Патент USA US2111947код для вставки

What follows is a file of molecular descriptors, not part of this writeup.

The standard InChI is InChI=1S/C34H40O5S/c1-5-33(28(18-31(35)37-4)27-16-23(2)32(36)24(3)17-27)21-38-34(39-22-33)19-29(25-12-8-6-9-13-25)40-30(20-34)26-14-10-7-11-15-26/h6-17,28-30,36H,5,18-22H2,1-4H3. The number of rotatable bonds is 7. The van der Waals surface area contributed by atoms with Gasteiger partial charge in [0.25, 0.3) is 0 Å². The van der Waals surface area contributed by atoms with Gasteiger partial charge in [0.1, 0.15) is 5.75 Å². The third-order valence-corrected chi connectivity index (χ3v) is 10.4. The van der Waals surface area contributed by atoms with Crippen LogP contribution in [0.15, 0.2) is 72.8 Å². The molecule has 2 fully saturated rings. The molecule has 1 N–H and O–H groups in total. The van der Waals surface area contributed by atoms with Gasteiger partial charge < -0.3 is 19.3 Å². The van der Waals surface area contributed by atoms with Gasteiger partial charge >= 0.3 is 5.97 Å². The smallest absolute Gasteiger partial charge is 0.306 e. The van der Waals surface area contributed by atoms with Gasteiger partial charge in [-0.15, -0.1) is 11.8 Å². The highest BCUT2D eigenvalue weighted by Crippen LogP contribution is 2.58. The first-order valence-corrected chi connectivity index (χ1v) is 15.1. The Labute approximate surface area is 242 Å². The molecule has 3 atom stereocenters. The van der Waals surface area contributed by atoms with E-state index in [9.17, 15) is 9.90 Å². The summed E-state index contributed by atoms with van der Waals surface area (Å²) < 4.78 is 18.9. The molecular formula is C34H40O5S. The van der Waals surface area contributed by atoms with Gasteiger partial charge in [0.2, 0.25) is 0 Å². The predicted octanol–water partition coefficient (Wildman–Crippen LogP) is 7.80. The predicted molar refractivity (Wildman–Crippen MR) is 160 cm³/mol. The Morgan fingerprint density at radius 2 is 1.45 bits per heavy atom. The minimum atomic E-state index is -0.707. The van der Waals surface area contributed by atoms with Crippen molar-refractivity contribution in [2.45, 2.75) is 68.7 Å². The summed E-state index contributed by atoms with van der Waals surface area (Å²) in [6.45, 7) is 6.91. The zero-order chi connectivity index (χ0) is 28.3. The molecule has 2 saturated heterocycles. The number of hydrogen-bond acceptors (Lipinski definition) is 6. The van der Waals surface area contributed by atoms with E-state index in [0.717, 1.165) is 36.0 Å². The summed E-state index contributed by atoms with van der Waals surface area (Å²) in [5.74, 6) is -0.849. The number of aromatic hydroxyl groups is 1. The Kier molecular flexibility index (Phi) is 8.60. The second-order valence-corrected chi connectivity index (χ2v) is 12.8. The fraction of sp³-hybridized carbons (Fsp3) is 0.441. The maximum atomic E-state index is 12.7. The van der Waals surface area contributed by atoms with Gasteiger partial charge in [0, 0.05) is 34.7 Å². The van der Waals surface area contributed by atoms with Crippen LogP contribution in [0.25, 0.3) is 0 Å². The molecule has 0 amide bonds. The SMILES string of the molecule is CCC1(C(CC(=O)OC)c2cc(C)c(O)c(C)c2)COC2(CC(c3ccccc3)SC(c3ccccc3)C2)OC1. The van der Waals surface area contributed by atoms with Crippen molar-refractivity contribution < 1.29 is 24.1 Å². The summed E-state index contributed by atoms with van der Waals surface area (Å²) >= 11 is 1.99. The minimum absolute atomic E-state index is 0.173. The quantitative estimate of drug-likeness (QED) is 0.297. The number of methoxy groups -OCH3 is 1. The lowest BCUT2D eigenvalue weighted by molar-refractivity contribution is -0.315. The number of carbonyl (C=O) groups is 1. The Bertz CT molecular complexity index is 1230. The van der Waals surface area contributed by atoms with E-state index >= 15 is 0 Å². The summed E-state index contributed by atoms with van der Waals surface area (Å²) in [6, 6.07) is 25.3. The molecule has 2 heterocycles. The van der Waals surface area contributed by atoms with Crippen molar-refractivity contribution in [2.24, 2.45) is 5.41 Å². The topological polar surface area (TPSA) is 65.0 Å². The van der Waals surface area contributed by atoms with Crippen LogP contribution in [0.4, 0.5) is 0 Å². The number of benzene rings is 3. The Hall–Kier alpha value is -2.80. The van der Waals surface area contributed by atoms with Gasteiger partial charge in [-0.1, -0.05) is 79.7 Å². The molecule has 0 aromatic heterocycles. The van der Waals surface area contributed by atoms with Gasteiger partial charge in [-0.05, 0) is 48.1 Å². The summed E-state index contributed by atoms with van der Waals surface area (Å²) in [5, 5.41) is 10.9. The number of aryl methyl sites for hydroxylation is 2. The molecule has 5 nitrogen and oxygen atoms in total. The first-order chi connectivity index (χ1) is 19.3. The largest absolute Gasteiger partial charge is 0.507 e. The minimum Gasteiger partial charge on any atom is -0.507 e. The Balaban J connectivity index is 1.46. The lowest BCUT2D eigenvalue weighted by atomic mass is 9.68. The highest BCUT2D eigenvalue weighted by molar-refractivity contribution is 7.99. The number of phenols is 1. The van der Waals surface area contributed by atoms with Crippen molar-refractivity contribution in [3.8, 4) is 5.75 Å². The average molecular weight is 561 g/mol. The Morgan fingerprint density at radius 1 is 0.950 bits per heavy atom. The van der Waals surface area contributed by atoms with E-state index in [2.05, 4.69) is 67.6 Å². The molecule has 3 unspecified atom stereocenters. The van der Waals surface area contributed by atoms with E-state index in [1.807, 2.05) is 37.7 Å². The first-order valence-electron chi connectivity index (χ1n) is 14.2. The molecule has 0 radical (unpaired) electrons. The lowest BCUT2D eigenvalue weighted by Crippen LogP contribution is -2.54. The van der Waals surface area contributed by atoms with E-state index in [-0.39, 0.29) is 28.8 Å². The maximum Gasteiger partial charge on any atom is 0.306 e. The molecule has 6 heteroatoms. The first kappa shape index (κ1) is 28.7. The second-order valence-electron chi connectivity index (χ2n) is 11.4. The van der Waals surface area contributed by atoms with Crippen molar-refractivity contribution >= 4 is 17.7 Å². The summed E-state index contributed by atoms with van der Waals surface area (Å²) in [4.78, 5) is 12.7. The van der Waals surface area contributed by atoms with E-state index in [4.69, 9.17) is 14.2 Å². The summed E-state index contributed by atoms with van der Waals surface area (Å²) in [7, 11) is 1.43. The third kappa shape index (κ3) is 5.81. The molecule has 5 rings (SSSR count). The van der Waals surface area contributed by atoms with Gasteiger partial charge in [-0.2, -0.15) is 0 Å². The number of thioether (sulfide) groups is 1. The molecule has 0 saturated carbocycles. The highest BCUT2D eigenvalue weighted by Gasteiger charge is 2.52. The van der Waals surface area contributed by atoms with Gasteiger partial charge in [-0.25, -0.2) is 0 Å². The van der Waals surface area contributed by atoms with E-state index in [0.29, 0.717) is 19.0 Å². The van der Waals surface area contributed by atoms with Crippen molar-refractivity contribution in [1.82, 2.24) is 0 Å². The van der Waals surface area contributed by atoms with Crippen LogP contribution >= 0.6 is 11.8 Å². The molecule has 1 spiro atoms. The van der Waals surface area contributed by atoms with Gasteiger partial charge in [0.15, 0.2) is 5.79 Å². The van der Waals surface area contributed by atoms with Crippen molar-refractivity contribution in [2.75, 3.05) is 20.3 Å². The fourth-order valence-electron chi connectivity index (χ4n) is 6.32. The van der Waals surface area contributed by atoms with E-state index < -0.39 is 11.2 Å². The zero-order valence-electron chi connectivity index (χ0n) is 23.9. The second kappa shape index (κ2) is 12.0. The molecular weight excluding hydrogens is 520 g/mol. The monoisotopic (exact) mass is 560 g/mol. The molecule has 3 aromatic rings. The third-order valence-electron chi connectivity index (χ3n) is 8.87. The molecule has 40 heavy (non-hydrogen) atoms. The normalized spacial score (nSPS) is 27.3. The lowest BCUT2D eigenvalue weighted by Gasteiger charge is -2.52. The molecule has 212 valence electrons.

March 22, 1938. M_ p, SHACKELFQRD 7 PROPELLER ' Filed Aug. 20, 1935 2,111,947 2,111,947 Patented Mar. 22‘, 1938 UNITED STATES ATET OFFICE 2,111,947 ‘ PROPELLER Marshal P. Shackelford, Livingston, Tex. Application August 20, 1935, Serial No. 37,081 5 Claims. (Cl. 170—159) My invention relates generally to a propeller or screw which is adapted for either air or water operation, and particularly to a, propeller having bird-wing shaped blades designed to produce more equalized lift from tip to hub, and an im portant object of my invention is to provide a propeller of this character having increased aero-dynamic effect closer to the hub, so that the diametrical length of the blades may be re duced without decreasing the total aero-dy namic effect of the propeller. , Another important object of my invention is to provide a propeller having blades which grad uate in thickness from the tips to the hub ' whereby increased strength as well as increased air displacement and vaero-dynamic effect is achieved, the aero-dynamic eifect being greatly increased at points close'to the hub. Another important object of my invention is to provide a propeller of the character indicated ' above which to a great extent takes the place of a changeable pitch propeller for use at dif ferent altitudes. ' Other important objects of my invention will be apparent from a reading of the following de scription in connection with the drawing, where in for purposes of illustration I have shown a preferred embodiment of the invention. In the drawing:-— backwardly as indicated by the numerals l2 and ‘ it, this curvature terminating at the points Hi and i5 adjacent the shanks. It will be recog nized that the most forward boundaries of the blades in Figure 5 are the leading edges It of the blades, while the rearwardmost boundaries of the blades are the trailing edges H. The axis of the blades is displaced with re spect to a diametrical line through the longi tudinal extension of the shanks. ’ . 10 The leading edge in has a comparatively straight portion it which is graduated _ and ' curved more markedly as the hub is approached until the point Hi is reached, invthe case of the blade 5, and the point 55 in the case of the blade 15 6, a sharply inturned portion forming a junc tioniwith the respective side of the shanks l and 8. It is to be observed that the axes of the blades are arranged at an angle to the longi tudinal extension or axis of the shanks l and I; '8; so that the blades are properly described as displaced with respect to the axis of the pro peller- shaft, and both axially and circumfer entially with respect to the shanks. The trailing edges H follow roughly the curva- M ture of the leading edges it, but the trailing edges are shorter and terminate at the points l1, iiliso- as to provide a relatively wide blade sur face at this point of the blade and close to the Figure 1 is a rear elevational view of the em“ ' hub. The trailing edges are from the points ll 0 and [8 cut sharply and curvedly inwardly to meet bodiment. the adjacent sides of the shanks l and 8 at Figure 2 is a front elevational view.‘ Figure 3 is a transverse sectional view taken through Figure 2 approximately on the lined-3 and looking in the direction of the arrows. Figure 4 is a transverse sectional view taken through Figure 2 approximately on the line 4-4 and looking downwardly in the direction of the arrows. 40 Figure 5 is an edge elevational View of the em~ bodiment. Referring in detail to the drawing, the nu merals 5 and '6 refer generally to the blades each of which has a shank ‘l, 8 immediately merging into and connected with the hub which is gen erally designated 9 and to which the shaft 9’ of the propelling engine is connected. ‘The nu meral Ml indicates the leading edge and the numeral i l indicates the trailing edge of each blade. ' As shown in Figure 5 the radially outward por tions of the fronts of the blades are in approx imately the same plane, that is, a plane which traverses the axis of the propeller, but that the radially inward portions curve inwardly and points which are radially outwardly displaced with respect to the points l4 and I5. Each blade is- flat and thin at its tip but be~ comes thicker and wider in a graduated manner as far as the points M and ll and I5 and 13, re— sp'ectively, where the blades are the thickest, as generally indicated in Figures 3 and 4. The long leading edges are curved in the grad uated manner spoken of from the tips’ toward the hub to enable the blade to act upon more air or water at a point close to the hub, so as to increase the pull or lift near the hub-of the pro peller. The trailing edge is curved in a similar manner and is more curvedly graduated and shorter, so as to compress the air backwardly and outwardly as it flows through the propeller, so as to increase the purchase or aero-dynamic lift effect at points close to the hub, which can not be achieved with ‘ordinary straight bladed propellers. The purpose of the curved blade displaced as described and having the curvature and cross section shown is to give a greater length to the 55 2 2,111,947 'blade without causing it to reach out as far from the hub as would ordinarily be required, so that the aero-dynamic effectiveness of the propeller is brought closer to the hub, and greater aero dynamic e?iciency is obtained from a propeller in accordance with the present invention from the same motive power. The blades are also graduated in thickness and width from the tips to the hub for the double 10 purpose of increasing the strength of the blade as Well as their air displacing and aero-dynamic effect near the hub. The pitch of the‘ blades is also graduated from a very ?at pitch at the tips of the blades to a steep pitch near the hub, 15 so as to crowd the air to a greater extent around the hub. The body of the blade is so shaped as to have a graduated pitch on the working sur face 5’ extending from the trailing edge to the leading edge as shown in Figure 3. The exact 20 degrees of pitch will be determined by the size of the propeller and other Well known factors. Although I have shown and described herein a preferred embodiment of my invention, it is to be de?nitely understood that I do not desire to limit the application of the invention thereto, and any change or changes may be made in the materials, and in the structure and arrangement of the parts, within the spirit of the invention and the scope of the subjoined claims. What is claimed is:-— l. A propeller of the character described com— prising a hub portion, axially aligned shanks ex tending from opposite sides of the hub, a bird wing shaped blade extending radially outwardly 35 from” each shank and displaced axially and cir cumferentially with respect to the axis of the hub, each blade having forwardly curved lead ing and trailing edges, the leading edge being longer than the trailing edge and said trailing edge terminating in a circumferentially extend ing Wing acting to crowd the air close to the hub of the propeller, said wing extending away from the leading edge. 2. A propeller of the character described, said r propeller comprising a hub, shanks projecting radially outwardly from opposite sides of said hub, blades ?xed on the outer ends of said shanks, said blades curving forwardly and radially out wardly with respect to the axis of the propeller, the portion of the blades nearest the shanks being wider and more abruptly curved than radially outlying portions of the blades, the ?rst men tioned portion having a part extending axially rearwardly beyond the shank. 3. A propeller of the type described, said pro peller comprising a hub having comparatively small cross section, shanks extending from op posite sides thereof, a blade on the radially out Ward end of each shank, each blade comprising a portion curved abruptly forwardly and out wardly with respect to the axis of the propeller immediately adjacent the shank, said portion 10 being relatively wide and large in cross section compared to the shank and the remainder of the blade, said portion being relatively acutely pitched and including a wing extending in a lateral and axially rearward direction beyond the rear and side of the shank. 4. A propeller of the type described, said pro peller comprising a hub having comparatively small cross section shanks extending from oppo site sides thereof, a blade on the radially outward 20 end of each shank, each blade comprising a por tion curved abruptly forwardly and outwardly with respect to the axis of the propeller imme diately adjacent the shank, said portion being relatively wide and large in cross section com 25 pared to the shank and the remainder of the blade, said portion being relatively acutely pitched and including a wing extending in a lateral and rearward axial direction beyond the rear end side of the shank, the said remainder of the blade decreasing in an outwardly direction in pitch, cross section, width and forward curvature. 5. A propeller of the type described, said pro peller comprising a hub having comparatively small cross section shanks extending from oppo site sides there-of, a blade on the radially out 35 Ward end of each shank, each blade comprising a portion curved abruptly forwardly and out wardly with respect to the axis of the propeller immediately adjacent the shank, said portion be 40 ing relatively wide and large in cross section compared to the shank and the remainder of the blade, said portion being relatively acutely pitched and including a wing extending in a lateral and rearward axial direction beyond the rear and 45 side of the shank, the said remainder of the blade decreasing in an outwardly direction in pitch, cross section, width and axially forward curva ture, the radially\ outward extremity of said blade being comparatively fiat. 50 MARSHAL P. SHACKELFORD.